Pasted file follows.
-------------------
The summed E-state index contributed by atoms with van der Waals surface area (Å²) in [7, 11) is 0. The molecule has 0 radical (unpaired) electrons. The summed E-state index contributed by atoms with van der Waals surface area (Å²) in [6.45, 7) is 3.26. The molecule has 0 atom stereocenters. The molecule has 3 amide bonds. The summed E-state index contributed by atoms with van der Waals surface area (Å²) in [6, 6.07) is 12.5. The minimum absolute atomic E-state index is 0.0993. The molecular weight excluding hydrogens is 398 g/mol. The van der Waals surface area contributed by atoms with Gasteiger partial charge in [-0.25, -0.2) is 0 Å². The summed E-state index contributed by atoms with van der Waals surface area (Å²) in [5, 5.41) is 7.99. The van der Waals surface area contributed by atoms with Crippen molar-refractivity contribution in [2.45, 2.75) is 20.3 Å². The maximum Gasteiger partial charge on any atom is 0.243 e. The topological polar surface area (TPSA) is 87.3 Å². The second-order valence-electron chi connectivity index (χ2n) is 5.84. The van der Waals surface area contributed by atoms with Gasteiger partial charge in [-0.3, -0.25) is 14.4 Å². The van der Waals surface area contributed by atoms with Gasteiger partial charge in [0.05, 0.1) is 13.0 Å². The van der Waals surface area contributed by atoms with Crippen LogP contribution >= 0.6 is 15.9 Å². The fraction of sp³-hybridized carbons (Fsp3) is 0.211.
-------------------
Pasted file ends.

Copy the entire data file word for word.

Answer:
The summed E-state index contributed by atoms with van der Waals surface area (Å²) in [7, 11) is 0. The molecule has 0 radical (unpaired) electrons. The summed E-state index contributed by atoms with van der Waals surface area (Å²) in [6.45, 7) is 3.26. The molecule has 0 atom stereocenters. The molecule has 3 amide bonds. The summed E-state index contributed by atoms with van der Waals surface area (Å²) in [6, 6.07) is 12.5. The minimum absolute atomic E-state index is 0.0993. The molecular weight excluding hydrogens is 398 g/mol. The van der Waals surface area contributed by atoms with Gasteiger partial charge in [-0.25, -0.2) is 0 Å². The summed E-state index contributed by atoms with van der Waals surface area (Å²) in [5, 5.41) is 7.99. The van der Waals surface area contributed by atoms with Crippen molar-refractivity contribution in [2.45, 2.75) is 20.3 Å². The maximum Gasteiger partial charge on any atom is 0.243 e. The topological polar surface area (TPSA) is 87.3 Å². The second-order valence-electron chi connectivity index (χ2n) is 5.84. The van der Waals surface area contributed by atoms with Gasteiger partial charge in [-0.3, -0.25) is 14.4 Å². The van der Waals surface area contributed by atoms with Gasteiger partial charge in [0.05, 0.1) is 13.0 Å². The van der Waals surface area contributed by atoms with Crippen LogP contribution >= 0.6 is 15.9 Å². The fraction of sp³-hybridized carbons (Fsp3) is 0.211.